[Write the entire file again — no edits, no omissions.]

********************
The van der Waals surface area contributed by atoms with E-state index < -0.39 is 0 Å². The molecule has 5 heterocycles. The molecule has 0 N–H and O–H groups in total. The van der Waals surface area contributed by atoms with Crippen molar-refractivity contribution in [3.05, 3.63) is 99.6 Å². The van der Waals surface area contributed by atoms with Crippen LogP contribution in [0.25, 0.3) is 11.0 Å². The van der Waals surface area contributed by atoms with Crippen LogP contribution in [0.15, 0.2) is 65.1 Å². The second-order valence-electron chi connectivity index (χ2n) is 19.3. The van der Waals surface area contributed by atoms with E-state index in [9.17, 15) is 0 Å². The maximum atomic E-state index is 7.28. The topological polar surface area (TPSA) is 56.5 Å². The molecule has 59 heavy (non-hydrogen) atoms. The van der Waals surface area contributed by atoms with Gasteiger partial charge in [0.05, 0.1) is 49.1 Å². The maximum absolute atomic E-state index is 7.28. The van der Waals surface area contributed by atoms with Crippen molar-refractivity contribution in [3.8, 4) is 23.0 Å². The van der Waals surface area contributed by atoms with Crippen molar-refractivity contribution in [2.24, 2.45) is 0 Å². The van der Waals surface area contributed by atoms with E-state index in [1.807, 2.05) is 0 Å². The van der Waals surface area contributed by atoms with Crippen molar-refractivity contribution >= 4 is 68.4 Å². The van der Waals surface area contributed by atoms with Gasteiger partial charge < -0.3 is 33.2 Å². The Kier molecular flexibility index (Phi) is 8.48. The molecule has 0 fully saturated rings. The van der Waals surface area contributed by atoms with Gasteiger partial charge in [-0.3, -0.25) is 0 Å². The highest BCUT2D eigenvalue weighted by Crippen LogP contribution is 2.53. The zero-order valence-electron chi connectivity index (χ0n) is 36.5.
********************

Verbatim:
The van der Waals surface area contributed by atoms with E-state index < -0.39 is 0 Å². The molecule has 5 heterocycles. The molecule has 0 N–H and O–H groups in total. The van der Waals surface area contributed by atoms with Crippen molar-refractivity contribution in [3.05, 3.63) is 99.6 Å². The van der Waals surface area contributed by atoms with Crippen LogP contribution in [0.25, 0.3) is 11.0 Å². The van der Waals surface area contributed by atoms with Crippen LogP contribution in [0.15, 0.2) is 65.1 Å². The second-order valence-electron chi connectivity index (χ2n) is 19.3. The van der Waals surface area contributed by atoms with E-state index in [9.17, 15) is 0 Å². The maximum atomic E-state index is 7.28. The topological polar surface area (TPSA) is 56.5 Å². The molecule has 59 heavy (non-hydrogen) atoms. The van der Waals surface area contributed by atoms with Gasteiger partial charge in [0.05, 0.1) is 49.1 Å². The maximum absolute atomic E-state index is 7.28. The van der Waals surface area contributed by atoms with Crippen molar-refractivity contribution in [3.8, 4) is 23.0 Å². The van der Waals surface area contributed by atoms with Crippen molar-refractivity contribution in [2.24, 2.45) is 0 Å². The van der Waals surface area contributed by atoms with E-state index in [1.807, 2.05) is 0 Å². The van der Waals surface area contributed by atoms with Crippen molar-refractivity contribution >= 4 is 68.4 Å². The van der Waals surface area contributed by atoms with Gasteiger partial charge < -0.3 is 33.2 Å². The Kier molecular flexibility index (Phi) is 8.48. The molecule has 0 fully saturated rings. The van der Waals surface area contributed by atoms with Gasteiger partial charge in [-0.3, -0.25) is 0 Å². The highest BCUT2D eigenvalue weighted by Crippen LogP contribution is 2.53. The zero-order valence-electron chi connectivity index (χ0n) is 36.5.